Whatever we are building - be it an app, a website, an enterprise-level solution, demo sessions are important. They help us develop better solutions, build more trustful relationships with clients, boost the team’s motivation, and collect feedback. That’s why we organize demo sessions on a regular basis and prepare them in our own special way. But first, let us have a look at the ways they help us to work better and build better solutions.


What is a product demo?

A demo can be compared to a test drive in the world of software development. It is a demonstration of a part of a product to the client. Which part of a product? It all depends. It might be a feature, a functionality, a set of features - whatever we have done during a sprint. Well-organized and performed demos can improve the way you work in many aspects.

They help to develop better products

When we demo the working functionality to stakeholders regularly, we get a shorter feedback loop. So, the team can respond asap when the changes are needed and implement corrections. 

If we work on a bigger product, regular demos help us to join the dots between the jobs done by different teams. We detect dependencies and build further tasks accordingly. We find out about the duplicate tasks and eliminate the duplicates to avoid the waste of time and effort. 

Finally, we highlight the opportunities for cross-team collaboration. When each team shares what they are working on and what they have done, it sometimes results in cross-team discussions on some issues that wouldn’t be even considered otherwise. It helps us to find unexpected solutions and eliminate the issues before they grow into being blockers.

During demo sessions, we do not just get feedback on the product. We also get feedback on demo sessions. So, we are experimenting with them to provide the best for both the team and stakeholders.

Demo helps to improve the working processes. By demonstrating our work, we get feedback from stakeholders on our demo sessions: what else needs to be included, what can be done to make it better, and the owners can get a better picture of our work and the product.


They help to build trust with stakeholders

Stakeholders can see regular progress with demos. We make demos in a way to highlight the team’s successes and achievements and with it, boost the trust in the team. On the other hand, we raise challenges that the team might face, too. With it, we create better project visibility and ensure more transparency.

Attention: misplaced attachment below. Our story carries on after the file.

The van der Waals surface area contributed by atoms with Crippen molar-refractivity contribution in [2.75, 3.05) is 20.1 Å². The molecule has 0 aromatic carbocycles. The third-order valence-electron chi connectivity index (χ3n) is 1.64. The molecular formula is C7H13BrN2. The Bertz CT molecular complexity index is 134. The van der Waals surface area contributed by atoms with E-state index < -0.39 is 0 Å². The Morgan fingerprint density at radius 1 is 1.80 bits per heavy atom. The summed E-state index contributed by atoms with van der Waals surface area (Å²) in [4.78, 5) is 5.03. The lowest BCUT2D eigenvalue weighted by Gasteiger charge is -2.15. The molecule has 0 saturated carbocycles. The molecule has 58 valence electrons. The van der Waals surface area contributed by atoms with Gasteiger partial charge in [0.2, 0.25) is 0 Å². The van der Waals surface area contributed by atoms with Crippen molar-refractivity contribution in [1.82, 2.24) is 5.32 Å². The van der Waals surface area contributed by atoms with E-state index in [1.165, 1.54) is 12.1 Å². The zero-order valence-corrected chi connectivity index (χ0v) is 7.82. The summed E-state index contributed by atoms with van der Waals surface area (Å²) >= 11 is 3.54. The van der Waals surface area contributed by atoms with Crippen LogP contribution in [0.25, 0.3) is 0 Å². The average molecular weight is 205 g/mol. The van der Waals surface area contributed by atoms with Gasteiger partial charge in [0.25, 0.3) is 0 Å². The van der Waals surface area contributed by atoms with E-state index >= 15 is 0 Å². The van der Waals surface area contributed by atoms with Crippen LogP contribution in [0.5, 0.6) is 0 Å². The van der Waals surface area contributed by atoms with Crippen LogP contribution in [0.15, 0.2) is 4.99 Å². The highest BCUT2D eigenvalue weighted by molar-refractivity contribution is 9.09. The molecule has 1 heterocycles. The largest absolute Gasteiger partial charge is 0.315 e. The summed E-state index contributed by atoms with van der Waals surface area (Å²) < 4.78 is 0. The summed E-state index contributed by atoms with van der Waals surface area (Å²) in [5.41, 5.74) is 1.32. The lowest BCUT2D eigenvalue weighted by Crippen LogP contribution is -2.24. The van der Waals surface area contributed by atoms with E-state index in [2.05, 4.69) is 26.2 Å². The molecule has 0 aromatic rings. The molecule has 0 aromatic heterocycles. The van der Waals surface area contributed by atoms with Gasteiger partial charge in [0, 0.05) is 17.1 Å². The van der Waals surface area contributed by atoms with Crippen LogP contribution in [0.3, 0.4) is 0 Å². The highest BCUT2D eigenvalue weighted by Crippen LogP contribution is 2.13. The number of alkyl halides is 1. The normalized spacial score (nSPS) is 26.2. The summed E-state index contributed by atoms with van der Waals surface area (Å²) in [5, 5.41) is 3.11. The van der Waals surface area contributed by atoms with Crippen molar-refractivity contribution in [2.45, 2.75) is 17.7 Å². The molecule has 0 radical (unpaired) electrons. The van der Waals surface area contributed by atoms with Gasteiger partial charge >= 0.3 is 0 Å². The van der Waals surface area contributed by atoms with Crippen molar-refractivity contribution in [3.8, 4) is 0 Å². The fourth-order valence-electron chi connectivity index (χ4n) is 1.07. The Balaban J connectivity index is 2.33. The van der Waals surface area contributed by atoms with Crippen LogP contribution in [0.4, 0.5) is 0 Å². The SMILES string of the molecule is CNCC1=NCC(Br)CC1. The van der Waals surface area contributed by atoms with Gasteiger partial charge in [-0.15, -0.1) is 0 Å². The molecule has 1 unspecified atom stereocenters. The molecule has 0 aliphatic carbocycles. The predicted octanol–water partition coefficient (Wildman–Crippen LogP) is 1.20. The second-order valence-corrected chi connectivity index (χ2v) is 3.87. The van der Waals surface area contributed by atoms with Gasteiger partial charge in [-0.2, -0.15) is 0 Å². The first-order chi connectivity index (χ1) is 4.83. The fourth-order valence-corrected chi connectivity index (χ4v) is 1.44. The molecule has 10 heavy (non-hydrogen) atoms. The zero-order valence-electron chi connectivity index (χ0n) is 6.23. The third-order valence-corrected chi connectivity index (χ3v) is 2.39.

They help to motivate and improve the team

Demo sessions are a great opportunity for every team member to develop their presentation skills and demonstrate their work. The team members also can interact closely with stakeholders and get feedback on the product immediately from them. 

At Mad Devs, all team members participate in demo sessions and explain what they have managed to do. It helps us to avoid “delegating” all responsibilities to a project manager. Every developer is responsible for presenting their part of the work. It boosts the confidence and responsibility level of every team member.


Do you want to organize a perfect demo? Learn from us

Now, the importance of product demonstration is evident. However, an average demo session doesn’t bring the wished effect. Rather, on the contrary, it will lead to the loss of motivation for the team and trust from the client’s side. 

We at Mad Devs have our own techniques to prepare and organize software product demo sessions. We plan the smallest details and adhere to strict rules during the session.

There are no two same demos

Every customer is unique, every project is special. We prepare custom demos. We check how the customer communicates on their website, how they present their company, their products, how they communicate with our team, and we do a demo for them. We prepare demos based on the context that we have received from our customers. Even during the presentation of the product’s features, the customers feel that our team is in the same boat with them.


We tell a story instead of presenting separate features

What would you prefer: a dry report on features and functionalities or a story with the product involvement? Ok, let us elaborate. Here are two ways to present the same product:

  1. Here is the menu. Here you click on the route. Here the timetable is displayed. Here you can book a place. Here is another menu.
  2. Now, many cities are facing issues with public transportation. So, our main task is to create an app that would enable users to use public transportation effortlessly. With the app, users are able to choose a route, to check the timetable, and to book places on a bus. 

We bet you liked the second version more. Why? Because it tells a story, and the story shows immediately the product value. It tells what issues the product solves and how it is done. 

We discuss every demo during a retrospective meeting